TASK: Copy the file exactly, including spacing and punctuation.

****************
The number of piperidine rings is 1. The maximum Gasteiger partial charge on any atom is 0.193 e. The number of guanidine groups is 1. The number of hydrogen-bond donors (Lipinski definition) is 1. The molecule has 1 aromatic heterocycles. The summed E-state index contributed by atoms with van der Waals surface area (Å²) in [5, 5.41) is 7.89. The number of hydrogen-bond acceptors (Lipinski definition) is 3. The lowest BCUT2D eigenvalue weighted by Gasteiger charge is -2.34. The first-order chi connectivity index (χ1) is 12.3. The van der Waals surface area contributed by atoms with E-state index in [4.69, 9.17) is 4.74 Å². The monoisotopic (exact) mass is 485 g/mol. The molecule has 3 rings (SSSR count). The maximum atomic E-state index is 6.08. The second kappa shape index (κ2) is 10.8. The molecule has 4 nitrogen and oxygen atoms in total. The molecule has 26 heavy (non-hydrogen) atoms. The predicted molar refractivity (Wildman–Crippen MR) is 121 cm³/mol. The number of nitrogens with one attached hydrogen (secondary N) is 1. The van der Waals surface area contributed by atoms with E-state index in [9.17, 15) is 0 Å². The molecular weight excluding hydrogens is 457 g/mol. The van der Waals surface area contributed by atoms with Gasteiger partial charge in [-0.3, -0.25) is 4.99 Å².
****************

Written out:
The number of piperidine rings is 1. The maximum Gasteiger partial charge on any atom is 0.193 e. The number of guanidine groups is 1. The number of hydrogen-bond donors (Lipinski definition) is 1. The molecule has 1 aromatic heterocycles. The summed E-state index contributed by atoms with van der Waals surface area (Å²) in [5, 5.41) is 7.89. The number of hydrogen-bond acceptors (Lipinski definition) is 3. The lowest BCUT2D eigenvalue weighted by Gasteiger charge is -2.34. The first-order chi connectivity index (χ1) is 12.3. The van der Waals surface area contributed by atoms with E-state index in [4.69, 9.17) is 4.74 Å². The monoisotopic (exact) mass is 485 g/mol. The molecule has 3 rings (SSSR count). The maximum atomic E-state index is 6.08. The second kappa shape index (κ2) is 10.8. The molecule has 4 nitrogen and oxygen atoms in total. The molecule has 26 heavy (non-hydrogen) atoms. The predicted molar refractivity (Wildman–Crippen MR) is 121 cm³/mol. The number of nitrogens with one attached hydrogen (secondary N) is 1. The van der Waals surface area contributed by atoms with E-state index in [9.17, 15) is 0 Å². The molecular weight excluding hydrogens is 457 g/mol. The van der Waals surface area contributed by atoms with Gasteiger partial charge in [-0.3, -0.25) is 4.99 Å².